• FIGS. 30A and 30B are rear perspective views of another exemplary embodiment of an adaptive arm support system worn by a user and including an alternative shoulder pivot mechanism.
  • FIGS. 31A and 31B are rear perspective views of another exemplary embodiment of an adaptive arm support system worn by a user and including another alternative shoulder pivot mechanism.
  • FIG. 32 is a rear perspective view of another exemplary embodiment of an adaptive arm support system including a head rest.
  • FIG. 33A is a front perspective view of yet another exemplary embodiment of an adaptive arm support system including a chin rest.
  • FIG. 33B is a front perspective view of still another exemplary embodiment of an adaptive arm support system including a forehead rest.
  • FIGS. 34A and 34B are perspective views of another exemplary embodiment of an arm support assembly that may included in an adaptive arm support system including a resilient element remote from an arm rest of the system, showing the arm rest raised and lowered.
  • DESCRIPTION OF THE EXEMPLARY EMBODIMENTS
  • Turning to the drawings, FIG. 1 shows the upper body of a user U working with outstretched right arm Ar, which has a weight Wa. In order to keep the arm Ar raised, the user U must use muscles in the user's back B and shoulder S to counteract arm weight Wa, resulting in fatigue. The user's shoulder S acts as a spherical joint (not shown), permitting motion of the arm Ar in various directions, including rotation about substantially vertical axis Uav and substantially horizontal axis Uah, which intersect approximately at the center of rotation of the shoulder S.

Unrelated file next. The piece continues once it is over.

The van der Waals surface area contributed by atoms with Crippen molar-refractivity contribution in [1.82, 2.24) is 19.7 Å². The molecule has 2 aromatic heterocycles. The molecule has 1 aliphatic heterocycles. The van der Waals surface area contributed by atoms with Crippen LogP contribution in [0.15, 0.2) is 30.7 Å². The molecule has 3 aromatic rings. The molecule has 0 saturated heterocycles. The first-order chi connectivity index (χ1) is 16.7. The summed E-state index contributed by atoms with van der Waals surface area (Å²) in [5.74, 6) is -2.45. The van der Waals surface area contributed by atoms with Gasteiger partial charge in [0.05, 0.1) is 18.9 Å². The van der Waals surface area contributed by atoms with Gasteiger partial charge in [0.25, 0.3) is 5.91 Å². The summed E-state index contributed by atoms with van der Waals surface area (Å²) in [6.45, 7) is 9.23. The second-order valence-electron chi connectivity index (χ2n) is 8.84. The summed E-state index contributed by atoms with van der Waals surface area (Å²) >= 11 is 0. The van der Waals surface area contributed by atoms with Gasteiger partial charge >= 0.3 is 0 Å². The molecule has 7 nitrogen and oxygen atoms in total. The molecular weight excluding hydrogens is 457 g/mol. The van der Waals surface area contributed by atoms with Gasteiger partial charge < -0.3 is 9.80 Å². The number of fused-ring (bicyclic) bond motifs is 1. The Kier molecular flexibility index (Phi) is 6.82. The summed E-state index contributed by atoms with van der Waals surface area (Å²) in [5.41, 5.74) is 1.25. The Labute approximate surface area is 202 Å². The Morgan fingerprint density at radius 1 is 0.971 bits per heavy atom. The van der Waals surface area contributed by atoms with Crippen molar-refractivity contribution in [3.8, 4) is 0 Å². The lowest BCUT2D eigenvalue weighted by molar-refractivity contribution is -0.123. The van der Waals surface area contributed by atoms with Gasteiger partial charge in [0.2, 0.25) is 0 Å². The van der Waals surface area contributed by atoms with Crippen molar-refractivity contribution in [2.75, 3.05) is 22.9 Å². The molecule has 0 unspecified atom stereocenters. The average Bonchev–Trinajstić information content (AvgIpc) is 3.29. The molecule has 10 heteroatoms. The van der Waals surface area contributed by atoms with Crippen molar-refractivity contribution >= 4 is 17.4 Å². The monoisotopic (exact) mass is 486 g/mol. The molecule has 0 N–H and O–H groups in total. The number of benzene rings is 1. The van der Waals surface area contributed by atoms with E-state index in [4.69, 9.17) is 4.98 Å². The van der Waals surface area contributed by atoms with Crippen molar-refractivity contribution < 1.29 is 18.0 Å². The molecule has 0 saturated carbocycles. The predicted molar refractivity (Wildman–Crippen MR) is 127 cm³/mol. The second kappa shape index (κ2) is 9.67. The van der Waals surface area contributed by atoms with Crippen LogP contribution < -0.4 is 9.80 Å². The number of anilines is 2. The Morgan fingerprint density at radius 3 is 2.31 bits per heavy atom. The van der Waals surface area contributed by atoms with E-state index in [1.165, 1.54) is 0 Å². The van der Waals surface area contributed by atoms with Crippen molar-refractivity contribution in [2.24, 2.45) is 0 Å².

• FIG. 2 shows an exemplary embodiment of an adaptive arm support system 10 that may be worn by a user. Generally, the system 10 includes a torso mounted harness, and one or more adaptive arm rests (only one shown) coupled to the harness. The adaptive arm rest is biased with a resilient element to impart a force to the arm of a user, for example, to bear all, or part of, the weight of the arm. The force may vary with arm position or be substantially constant through its range of motion. Pivot axes Day and Dah, about which elements of the adaptive arm rest may pivot, may intersect. When system 10 is worn by user U (e.g., as shown in FIGS. 3A-3E), pivot axes Day and Dah may also be located essentially collinear with the user U's shoulder axes Uav and Uah (shown in FIG. 1), allowing the elements of the mobile arm rest to pivot approximately about the center of the user U's shoulder S. Optionally, the pivot axes Day and Dah may be angled, skewed, or offset, relative to the user U's shoulder axes Uav and Uah.